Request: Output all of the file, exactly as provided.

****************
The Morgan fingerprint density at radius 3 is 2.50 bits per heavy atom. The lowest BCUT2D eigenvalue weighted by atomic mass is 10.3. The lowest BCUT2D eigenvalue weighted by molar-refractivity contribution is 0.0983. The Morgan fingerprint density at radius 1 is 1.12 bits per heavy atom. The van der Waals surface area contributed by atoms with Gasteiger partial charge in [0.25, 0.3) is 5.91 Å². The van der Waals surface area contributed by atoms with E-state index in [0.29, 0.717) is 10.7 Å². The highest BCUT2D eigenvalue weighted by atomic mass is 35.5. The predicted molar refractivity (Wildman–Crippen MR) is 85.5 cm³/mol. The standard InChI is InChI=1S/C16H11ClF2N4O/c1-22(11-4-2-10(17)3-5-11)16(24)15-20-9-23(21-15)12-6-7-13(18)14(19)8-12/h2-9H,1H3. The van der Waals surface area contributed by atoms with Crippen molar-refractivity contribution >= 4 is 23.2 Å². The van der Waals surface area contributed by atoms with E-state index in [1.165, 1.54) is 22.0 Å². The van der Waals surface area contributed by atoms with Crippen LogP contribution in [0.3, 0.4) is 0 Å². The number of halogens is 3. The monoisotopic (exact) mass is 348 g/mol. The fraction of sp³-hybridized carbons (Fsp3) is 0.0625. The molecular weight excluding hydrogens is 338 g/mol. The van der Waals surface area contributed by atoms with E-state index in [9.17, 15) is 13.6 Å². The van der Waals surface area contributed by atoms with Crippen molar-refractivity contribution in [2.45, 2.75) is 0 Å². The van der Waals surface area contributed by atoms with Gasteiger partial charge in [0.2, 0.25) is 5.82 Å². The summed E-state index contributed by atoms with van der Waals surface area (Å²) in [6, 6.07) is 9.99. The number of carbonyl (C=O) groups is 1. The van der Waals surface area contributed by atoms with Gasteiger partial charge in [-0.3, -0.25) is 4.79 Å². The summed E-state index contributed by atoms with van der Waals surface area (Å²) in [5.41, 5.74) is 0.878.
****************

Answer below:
The Morgan fingerprint density at radius 3 is 2.50 bits per heavy atom. The lowest BCUT2D eigenvalue weighted by atomic mass is 10.3. The lowest BCUT2D eigenvalue weighted by molar-refractivity contribution is 0.0983. The Morgan fingerprint density at radius 1 is 1.12 bits per heavy atom. The van der Waals surface area contributed by atoms with Gasteiger partial charge in [0.25, 0.3) is 5.91 Å². The van der Waals surface area contributed by atoms with E-state index in [0.29, 0.717) is 10.7 Å². The highest BCUT2D eigenvalue weighted by atomic mass is 35.5. The predicted molar refractivity (Wildman–Crippen MR) is 85.5 cm³/mol. The standard InChI is InChI=1S/C16H11ClF2N4O/c1-22(11-4-2-10(17)3-5-11)16(24)15-20-9-23(21-15)12-6-7-13(18)14(19)8-12/h2-9H,1H3. The van der Waals surface area contributed by atoms with Crippen molar-refractivity contribution >= 4 is 23.2 Å². The van der Waals surface area contributed by atoms with E-state index in [1.165, 1.54) is 22.0 Å². The van der Waals surface area contributed by atoms with Crippen LogP contribution in [0.3, 0.4) is 0 Å². The number of halogens is 3. The monoisotopic (exact) mass is 348 g/mol. The fraction of sp³-hybridized carbons (Fsp3) is 0.0625. The molecular weight excluding hydrogens is 338 g/mol. The van der Waals surface area contributed by atoms with E-state index in [9.17, 15) is 13.6 Å². The van der Waals surface area contributed by atoms with Crippen molar-refractivity contribution in [2.45, 2.75) is 0 Å². The van der Waals surface area contributed by atoms with Gasteiger partial charge in [0.2, 0.25) is 5.82 Å². The summed E-state index contributed by atoms with van der Waals surface area (Å²) in [6, 6.07) is 9.99. The number of carbonyl (C=O) groups is 1. The van der Waals surface area contributed by atoms with Gasteiger partial charge in [-0.3, -0.25) is 4.79 Å². The summed E-state index contributed by atoms with van der Waals surface area (Å²) in [5.41, 5.74) is 0.878.